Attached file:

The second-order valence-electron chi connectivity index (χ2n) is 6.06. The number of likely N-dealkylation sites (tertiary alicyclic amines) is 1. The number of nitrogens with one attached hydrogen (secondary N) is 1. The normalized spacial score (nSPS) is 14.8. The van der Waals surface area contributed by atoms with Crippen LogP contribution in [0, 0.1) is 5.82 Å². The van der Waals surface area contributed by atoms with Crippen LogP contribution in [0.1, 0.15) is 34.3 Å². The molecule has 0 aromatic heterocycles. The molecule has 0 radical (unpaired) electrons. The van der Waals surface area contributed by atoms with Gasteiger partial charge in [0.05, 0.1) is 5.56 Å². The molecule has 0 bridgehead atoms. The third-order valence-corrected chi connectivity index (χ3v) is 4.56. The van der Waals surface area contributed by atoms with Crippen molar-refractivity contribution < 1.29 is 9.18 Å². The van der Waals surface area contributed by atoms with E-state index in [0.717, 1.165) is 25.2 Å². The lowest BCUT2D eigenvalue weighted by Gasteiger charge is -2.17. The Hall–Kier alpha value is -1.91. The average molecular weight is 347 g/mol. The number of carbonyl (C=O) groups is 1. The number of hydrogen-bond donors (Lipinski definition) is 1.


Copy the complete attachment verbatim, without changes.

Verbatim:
The second-order valence-electron chi connectivity index (χ2n) is 6.06. The number of likely N-dealkylation sites (tertiary alicyclic amines) is 1. The number of nitrogens with one attached hydrogen (secondary N) is 1. The normalized spacial score (nSPS) is 14.8. The van der Waals surface area contributed by atoms with Crippen LogP contribution in [0, 0.1) is 5.82 Å². The van der Waals surface area contributed by atoms with Crippen LogP contribution in [0.1, 0.15) is 34.3 Å². The molecule has 0 aromatic heterocycles. The molecule has 0 radical (unpaired) electrons. The van der Waals surface area contributed by atoms with Gasteiger partial charge in [0.05, 0.1) is 5.56 Å². The molecule has 0 bridgehead atoms. The third-order valence-corrected chi connectivity index (χ3v) is 4.56. The van der Waals surface area contributed by atoms with Crippen molar-refractivity contribution < 1.29 is 9.18 Å². The van der Waals surface area contributed by atoms with E-state index in [0.717, 1.165) is 25.2 Å². The lowest BCUT2D eigenvalue weighted by Gasteiger charge is -2.17. The Hall–Kier alpha value is -1.91. The average molecular weight is 347 g/mol. The number of carbonyl (C=O) groups is 1. The number of hydrogen-bond donors (Lipinski definition) is 1.